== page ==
Local shares ended slightly lower yesterday as the bankruptcy filing of Ezra Holdings weighed on investor sentiment and sparked a bout of profit taking.
The Straits Times Index dipped 0.12 per cent or 3.68 points to 3,165.70 with investors taking profit on Yangzijiang Shipbuilding, which shed 2.6 per cent or three cents to $1.125.
Other blue-chip losers included ST Engineering, down 1.9 per cent or seven cents to $3.68, and Sembcorp Industries, off 0.9 per cent or three cents to $3.21.
Ezra's trading halt was converted to a suspension yesterday after it filed for Chapter 11 bankruptcy protection in the US, following the bankruptcy filing of its associate Emas Chiyoda Subsea last month.
"Ezra's bankruptcy is going to trigger concerns over the banks' bad loans, and also raises questions over whether there are more bankruptcies looming in the sector," said CMC Markets analyst Margaret Yang.
Ezra's shipyard-operating unit Triyards Holdings asked for a trading halt yesterday, pending an announcement. Its stock last traded at 28.5 cents. Triyards has guaranteed part of a joint bank facility with Ezra, and could pay up to US$30 million (S$42 million) if Ezra defaults.
Their exposure to the troubled firms saw DBS ease 13 cents or 0.7 per cent to $19.01, while OCBC Bank shed three cents, or 0.3 per cent at $9.63.
Another offshore marine counter also appeared to be in trouble. Nam Cheong sank 30.6 per cent or 1.5 cents to 3.4 cents, with 37.9 million shares traded after auditors on Friday highlighted a material uncertainty about the company being a going concern.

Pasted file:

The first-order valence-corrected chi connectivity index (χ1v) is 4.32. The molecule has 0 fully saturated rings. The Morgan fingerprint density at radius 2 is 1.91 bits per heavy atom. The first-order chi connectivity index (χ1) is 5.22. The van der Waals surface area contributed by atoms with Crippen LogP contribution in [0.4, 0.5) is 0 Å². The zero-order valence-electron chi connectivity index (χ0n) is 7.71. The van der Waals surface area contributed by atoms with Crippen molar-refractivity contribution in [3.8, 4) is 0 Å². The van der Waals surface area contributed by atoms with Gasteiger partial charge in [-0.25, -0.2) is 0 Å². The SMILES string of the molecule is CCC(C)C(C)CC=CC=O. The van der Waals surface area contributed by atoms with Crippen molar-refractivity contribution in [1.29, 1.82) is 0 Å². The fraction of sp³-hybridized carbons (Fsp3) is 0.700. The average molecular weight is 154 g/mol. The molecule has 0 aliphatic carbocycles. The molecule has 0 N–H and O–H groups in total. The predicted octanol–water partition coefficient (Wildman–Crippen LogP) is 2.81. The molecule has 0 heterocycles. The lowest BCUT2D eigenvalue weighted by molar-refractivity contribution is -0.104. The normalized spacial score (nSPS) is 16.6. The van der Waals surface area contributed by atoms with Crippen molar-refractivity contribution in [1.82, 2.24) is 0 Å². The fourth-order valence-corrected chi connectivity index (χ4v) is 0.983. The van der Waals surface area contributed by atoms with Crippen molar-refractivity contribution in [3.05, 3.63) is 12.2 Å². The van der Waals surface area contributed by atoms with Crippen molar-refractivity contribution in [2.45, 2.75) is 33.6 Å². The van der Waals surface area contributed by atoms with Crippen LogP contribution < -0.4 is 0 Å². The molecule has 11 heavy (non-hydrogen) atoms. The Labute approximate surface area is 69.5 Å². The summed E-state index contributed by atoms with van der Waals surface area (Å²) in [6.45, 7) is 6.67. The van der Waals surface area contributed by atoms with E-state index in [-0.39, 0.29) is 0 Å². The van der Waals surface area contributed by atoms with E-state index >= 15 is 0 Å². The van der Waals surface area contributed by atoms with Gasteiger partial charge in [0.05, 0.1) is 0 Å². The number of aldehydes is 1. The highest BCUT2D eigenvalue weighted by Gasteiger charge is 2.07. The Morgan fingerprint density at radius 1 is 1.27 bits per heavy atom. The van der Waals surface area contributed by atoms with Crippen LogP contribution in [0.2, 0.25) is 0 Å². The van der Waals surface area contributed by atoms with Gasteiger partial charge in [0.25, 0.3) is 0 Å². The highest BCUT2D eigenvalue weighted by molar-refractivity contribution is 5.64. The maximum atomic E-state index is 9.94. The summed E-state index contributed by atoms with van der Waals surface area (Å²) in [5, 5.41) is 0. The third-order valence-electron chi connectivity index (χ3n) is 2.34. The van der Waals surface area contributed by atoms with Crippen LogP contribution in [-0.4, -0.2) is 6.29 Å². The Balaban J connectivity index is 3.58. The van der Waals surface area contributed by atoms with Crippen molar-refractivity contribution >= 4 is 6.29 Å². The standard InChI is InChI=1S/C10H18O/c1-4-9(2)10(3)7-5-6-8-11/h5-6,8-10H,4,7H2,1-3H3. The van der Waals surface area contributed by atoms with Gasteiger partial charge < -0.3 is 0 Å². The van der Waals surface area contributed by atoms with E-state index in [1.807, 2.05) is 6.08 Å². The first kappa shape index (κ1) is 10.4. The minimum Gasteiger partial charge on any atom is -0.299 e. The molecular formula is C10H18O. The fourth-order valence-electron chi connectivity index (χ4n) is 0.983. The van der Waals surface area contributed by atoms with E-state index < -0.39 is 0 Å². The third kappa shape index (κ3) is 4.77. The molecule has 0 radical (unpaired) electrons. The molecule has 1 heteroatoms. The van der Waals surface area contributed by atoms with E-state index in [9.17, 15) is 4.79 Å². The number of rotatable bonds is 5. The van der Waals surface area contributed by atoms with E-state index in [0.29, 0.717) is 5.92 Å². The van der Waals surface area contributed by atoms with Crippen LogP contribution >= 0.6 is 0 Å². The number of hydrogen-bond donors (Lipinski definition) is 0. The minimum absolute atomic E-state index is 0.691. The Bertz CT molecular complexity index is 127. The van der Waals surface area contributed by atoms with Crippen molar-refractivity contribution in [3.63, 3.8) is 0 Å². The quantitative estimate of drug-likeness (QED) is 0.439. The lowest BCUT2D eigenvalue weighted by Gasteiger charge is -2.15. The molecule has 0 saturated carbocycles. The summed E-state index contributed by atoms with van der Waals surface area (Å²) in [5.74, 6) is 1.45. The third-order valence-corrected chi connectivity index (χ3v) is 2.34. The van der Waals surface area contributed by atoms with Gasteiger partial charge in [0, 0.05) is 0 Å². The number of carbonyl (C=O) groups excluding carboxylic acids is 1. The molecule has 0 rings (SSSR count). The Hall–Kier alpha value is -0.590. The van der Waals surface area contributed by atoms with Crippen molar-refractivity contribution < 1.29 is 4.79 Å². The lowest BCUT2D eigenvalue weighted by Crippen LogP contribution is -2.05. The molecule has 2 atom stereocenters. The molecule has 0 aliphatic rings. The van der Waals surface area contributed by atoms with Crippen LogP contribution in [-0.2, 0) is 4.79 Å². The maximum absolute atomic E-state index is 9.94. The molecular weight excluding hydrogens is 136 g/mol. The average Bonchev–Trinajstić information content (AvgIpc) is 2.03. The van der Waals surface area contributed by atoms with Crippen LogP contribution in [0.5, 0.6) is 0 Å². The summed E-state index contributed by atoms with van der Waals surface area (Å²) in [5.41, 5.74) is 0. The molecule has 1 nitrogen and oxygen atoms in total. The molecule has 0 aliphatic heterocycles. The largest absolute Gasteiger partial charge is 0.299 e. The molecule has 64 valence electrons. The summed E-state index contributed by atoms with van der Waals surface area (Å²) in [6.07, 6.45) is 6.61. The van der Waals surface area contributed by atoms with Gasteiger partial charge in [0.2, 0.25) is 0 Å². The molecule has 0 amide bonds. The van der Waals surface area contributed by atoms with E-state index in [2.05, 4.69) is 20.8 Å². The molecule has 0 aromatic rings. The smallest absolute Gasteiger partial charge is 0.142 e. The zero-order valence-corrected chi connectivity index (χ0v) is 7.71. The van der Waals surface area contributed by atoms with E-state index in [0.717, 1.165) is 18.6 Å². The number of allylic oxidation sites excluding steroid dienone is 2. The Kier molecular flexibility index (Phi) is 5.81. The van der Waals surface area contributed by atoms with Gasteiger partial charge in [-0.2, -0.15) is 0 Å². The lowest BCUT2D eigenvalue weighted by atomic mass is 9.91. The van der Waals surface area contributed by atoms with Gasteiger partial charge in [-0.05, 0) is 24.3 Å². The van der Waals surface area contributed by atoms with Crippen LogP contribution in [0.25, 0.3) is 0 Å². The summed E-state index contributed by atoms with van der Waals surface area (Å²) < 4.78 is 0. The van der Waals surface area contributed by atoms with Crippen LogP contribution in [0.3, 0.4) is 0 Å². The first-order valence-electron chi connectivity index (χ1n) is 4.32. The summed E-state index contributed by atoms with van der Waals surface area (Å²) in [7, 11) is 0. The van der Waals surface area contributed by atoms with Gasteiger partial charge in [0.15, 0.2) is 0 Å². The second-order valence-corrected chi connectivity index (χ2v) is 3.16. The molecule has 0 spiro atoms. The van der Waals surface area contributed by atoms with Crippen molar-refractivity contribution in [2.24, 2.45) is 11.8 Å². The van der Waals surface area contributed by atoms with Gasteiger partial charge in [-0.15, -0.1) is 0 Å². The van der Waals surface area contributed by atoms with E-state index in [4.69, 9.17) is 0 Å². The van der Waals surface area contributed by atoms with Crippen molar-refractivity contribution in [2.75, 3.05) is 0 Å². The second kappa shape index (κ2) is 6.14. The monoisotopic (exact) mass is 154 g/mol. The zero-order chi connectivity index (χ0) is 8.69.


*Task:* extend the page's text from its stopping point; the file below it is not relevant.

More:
Meanwhile, shares of M1's shareholders - Keppel T&T and Singapore Press Holdings - closed higher yesterday after they and Axiata Group began a strategic review of their holdings in the telco. This may not result in a transaction.
Keppel T&T rose 4.5 cents or 2.6 per cent at $1.75, while SPH added two cents or 0.6 per cent at $3.55. M1 ended down 0.9 per cent, or two cents, to $2.17.
The most actively traded counter yesterday was traditional coffee-shop operator Kimly, which staged a robust debut on the Catalist board, closing at 44 cents, or 76 per cent above its initial public offering price of 25 cents. Some 108.5 million shares changed hands.
"We are very pleased that a home-grown company is able to successfully raise $43.5 million, well supported by investors such as Heliconia Capital Management," Mr Chew Sutat, the Singapore Exchange's head of equities and fixed income, said.
Other actively traded counters included Cacola Furniture International, which plunged 50 per cent or 0.1 cent to 0.1 cent, with 73.8 million shares changing hands. This came after its appeal for extra time to exit the SGX's watch list was rejected.